1 dramatic irony / flashback example
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Dramatic irony in utilized in Chapter Eight during Bruno's conversation with Pavel in the kitchen. Bruno cannot understand what the reader knows: Pavel is a prisoner at Auschwitz, who has been torn away from his life as a practicing doctor and is being forced to wait on Bruno's family in the house. This dramatic irony is emphasized by the sentence fragment that makes up an entire paragraph following Pavel's description of all the things he used to do: "But not any more" (83). This suggests that Bruno understands Pavel's words carry some weight, but unlike the reader, he cannot make sense of the situation.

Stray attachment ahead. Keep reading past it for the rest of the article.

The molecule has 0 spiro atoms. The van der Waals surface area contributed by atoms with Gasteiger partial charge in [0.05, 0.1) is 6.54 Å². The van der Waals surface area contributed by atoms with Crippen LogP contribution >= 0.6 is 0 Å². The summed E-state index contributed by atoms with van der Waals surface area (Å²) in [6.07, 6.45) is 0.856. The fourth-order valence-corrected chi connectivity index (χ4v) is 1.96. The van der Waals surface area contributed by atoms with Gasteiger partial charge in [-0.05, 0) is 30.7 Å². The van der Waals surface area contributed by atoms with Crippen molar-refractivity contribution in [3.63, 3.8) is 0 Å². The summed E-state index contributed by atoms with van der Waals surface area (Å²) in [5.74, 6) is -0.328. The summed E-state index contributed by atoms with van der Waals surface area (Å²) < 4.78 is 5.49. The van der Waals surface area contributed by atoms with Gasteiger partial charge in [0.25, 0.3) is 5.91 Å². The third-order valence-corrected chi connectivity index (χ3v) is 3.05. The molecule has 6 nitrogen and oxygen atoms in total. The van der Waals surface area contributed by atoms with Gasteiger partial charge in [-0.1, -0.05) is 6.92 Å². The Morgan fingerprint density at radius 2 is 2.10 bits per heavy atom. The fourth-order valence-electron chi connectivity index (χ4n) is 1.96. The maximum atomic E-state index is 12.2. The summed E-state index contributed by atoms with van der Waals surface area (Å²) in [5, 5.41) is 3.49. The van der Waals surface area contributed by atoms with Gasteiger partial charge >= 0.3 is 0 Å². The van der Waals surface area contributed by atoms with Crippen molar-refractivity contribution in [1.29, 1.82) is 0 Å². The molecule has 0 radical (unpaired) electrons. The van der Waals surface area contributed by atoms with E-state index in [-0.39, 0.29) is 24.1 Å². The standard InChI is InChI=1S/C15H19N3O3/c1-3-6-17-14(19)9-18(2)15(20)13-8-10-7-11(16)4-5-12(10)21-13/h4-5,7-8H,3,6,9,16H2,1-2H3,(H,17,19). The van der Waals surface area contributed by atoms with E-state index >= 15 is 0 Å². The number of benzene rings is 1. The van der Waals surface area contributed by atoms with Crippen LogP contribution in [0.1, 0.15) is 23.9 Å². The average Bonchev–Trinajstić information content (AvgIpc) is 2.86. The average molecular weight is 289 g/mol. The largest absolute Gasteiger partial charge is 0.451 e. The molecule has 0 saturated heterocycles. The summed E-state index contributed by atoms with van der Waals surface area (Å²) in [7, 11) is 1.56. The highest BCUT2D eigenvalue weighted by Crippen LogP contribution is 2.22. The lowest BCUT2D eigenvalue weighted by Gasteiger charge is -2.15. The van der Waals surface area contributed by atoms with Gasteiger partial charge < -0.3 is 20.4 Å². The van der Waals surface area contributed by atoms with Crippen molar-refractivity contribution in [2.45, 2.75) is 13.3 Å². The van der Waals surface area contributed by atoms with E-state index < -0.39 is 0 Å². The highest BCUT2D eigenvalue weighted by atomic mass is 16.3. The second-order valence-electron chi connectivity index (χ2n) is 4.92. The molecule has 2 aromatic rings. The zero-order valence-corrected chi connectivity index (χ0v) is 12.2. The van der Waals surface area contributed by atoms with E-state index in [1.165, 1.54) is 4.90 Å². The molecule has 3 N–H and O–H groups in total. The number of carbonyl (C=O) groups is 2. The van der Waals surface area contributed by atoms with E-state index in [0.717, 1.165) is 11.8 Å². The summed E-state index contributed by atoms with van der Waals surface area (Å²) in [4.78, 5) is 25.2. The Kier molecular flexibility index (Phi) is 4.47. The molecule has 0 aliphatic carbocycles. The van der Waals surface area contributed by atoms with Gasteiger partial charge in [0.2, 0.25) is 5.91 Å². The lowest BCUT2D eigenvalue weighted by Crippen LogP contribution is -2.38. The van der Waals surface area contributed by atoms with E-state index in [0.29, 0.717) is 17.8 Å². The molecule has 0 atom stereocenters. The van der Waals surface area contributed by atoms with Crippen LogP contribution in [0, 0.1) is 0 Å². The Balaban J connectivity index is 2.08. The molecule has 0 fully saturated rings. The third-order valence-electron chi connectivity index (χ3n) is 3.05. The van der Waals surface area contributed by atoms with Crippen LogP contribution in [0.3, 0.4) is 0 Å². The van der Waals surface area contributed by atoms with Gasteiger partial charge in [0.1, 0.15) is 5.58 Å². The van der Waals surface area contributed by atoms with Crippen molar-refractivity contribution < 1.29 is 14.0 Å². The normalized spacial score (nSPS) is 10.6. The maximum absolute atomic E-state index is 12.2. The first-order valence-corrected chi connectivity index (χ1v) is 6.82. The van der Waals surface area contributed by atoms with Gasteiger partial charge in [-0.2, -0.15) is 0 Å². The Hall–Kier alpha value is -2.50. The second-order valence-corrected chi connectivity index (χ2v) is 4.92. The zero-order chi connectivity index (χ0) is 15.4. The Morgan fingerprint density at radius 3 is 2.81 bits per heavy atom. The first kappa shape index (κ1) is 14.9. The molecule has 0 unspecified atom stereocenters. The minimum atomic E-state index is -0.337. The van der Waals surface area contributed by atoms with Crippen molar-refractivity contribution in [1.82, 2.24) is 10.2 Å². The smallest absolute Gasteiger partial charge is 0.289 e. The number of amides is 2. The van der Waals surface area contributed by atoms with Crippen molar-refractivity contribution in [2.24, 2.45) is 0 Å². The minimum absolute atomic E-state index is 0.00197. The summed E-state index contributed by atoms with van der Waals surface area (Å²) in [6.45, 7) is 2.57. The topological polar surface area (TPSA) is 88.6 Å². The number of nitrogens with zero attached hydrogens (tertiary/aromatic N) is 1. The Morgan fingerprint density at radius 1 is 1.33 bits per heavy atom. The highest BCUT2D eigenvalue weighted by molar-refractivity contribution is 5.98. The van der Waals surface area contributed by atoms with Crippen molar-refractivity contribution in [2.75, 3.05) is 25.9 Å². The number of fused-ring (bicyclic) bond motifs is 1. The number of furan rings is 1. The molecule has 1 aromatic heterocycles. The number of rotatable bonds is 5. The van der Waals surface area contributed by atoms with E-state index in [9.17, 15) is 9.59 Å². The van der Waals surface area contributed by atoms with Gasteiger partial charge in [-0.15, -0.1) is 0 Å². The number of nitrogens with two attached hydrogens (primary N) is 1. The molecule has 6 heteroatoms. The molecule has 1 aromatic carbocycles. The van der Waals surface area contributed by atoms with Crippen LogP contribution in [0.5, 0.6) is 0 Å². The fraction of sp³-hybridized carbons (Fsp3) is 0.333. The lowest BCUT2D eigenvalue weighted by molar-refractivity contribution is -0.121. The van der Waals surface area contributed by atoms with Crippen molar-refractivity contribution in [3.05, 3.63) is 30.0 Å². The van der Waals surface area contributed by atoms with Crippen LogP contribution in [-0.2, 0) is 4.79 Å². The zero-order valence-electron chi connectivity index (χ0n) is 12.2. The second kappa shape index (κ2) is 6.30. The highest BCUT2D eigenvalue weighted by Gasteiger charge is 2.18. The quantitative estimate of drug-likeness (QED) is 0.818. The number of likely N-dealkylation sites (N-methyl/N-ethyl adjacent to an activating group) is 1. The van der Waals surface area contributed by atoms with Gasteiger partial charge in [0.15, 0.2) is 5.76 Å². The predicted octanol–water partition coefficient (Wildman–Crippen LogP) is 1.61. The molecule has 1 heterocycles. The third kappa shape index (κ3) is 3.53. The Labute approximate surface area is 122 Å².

Bruno's flashback revolves around his grandmother and reveals her view of his father's uniform and the job he performs. Bruno's flashback reveals that Grandmother was the only one who disapproved of Father's new uniform, had said to her son, "I wonder if all the performances I made you give as a boy led you to this. Dressing up like a puppet on a string" (90). Grandfather had encouraged her to be quiet, but she had not obeyed. Mother had tried to calm her down by asking her to confirm that Father looks handsome in his new uniform, but Grandmother was incredulous at the suggestion that how he looks would be important. Mother had told Gretel and Bruno to go upstairs, but they eavesdropped from the top of the stairs. When Father called himself a patriot, Grandmother had yelled, "A patriot indeed! The people you have to dinner in this house. Why, it makes me sick. And to see you in that uniform makes me want to tear the eyes from my head!" (93). She had stormed out of their house, and Bruno hadn't seen her since. He decides to write her a letter from Out-With, telling her how unhappy he is in their new home and how much he misses her.